And finally, just a quick word about SPF.
If you're getting up in the morning, going to work, spending the entire day indoors and then travelling home again, then you're not going to be overly exposed to UV. It makes sense to get your SPF from your make up. However, it's being said now that on days you need it, you want to use an SPF as totally a separate entity from your moisturiser - ie. using a moisturiser with no SPF and then having a more specific SPF to layer on afterwards. For example, if you have money to spend, undoubtably one of the best on the market comes from Dr. Marko Lens who is the one of the leading specialists in skin cancer and skin ageing: Zelens Daily Defence SPF 30. If you want some colour on your face, try Clarins Liquid Bronze. It's a very light lotion you apply after your day cream, which will give you a gorgeous, golden glow and won't break you out, like many facial fake tans tend to.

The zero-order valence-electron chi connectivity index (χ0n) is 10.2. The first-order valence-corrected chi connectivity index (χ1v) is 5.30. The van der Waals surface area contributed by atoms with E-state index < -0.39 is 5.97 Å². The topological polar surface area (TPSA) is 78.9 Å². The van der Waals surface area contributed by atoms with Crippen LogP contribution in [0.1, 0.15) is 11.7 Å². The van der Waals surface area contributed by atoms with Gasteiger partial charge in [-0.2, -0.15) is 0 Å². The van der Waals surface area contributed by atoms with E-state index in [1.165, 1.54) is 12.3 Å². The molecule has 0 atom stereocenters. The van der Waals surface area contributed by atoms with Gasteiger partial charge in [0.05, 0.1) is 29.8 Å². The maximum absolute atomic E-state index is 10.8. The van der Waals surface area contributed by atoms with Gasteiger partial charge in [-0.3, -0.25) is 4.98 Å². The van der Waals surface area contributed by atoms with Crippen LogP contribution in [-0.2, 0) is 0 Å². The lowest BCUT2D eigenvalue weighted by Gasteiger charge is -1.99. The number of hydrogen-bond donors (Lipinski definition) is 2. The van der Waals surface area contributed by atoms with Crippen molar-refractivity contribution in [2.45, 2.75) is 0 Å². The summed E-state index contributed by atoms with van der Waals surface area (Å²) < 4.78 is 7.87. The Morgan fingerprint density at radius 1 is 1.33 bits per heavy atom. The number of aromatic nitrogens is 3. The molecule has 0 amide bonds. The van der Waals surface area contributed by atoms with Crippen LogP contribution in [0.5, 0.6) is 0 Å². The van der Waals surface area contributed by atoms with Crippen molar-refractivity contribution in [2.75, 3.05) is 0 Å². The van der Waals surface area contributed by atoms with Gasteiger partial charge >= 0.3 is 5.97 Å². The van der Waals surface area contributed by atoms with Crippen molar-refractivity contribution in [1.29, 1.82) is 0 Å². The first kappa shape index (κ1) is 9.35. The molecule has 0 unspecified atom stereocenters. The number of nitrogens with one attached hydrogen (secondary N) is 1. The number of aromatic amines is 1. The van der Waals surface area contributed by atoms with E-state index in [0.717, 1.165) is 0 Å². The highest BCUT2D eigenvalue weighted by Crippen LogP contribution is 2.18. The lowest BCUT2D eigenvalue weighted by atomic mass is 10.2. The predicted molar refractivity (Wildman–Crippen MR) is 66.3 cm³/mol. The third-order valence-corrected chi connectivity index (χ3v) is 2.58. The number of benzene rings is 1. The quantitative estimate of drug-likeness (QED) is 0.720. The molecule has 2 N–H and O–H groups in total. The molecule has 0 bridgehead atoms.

Don't be in a hurry to reach for a packet of face wipes at the end of a long day and slap on a moisturiser jam pack with mineral oil. Your face will not thank you for it. Take your time to find out what your skin needs, and enjoy it. Some people may buy designer hand bags and shoes, but I would really encourage anyone to make skincare their crack as well, especially if you're like me and can't get away with throwing on any old lotion and potion. And what is the point of spending a lot of money on luxe, high-end make up if it is merely in an endeavour to hide the skin underneath that you don't want to show? Value what you wake up to and see every day in the mirror, do your research, and invest in what you're putting on your face. It really will thank you in the long run.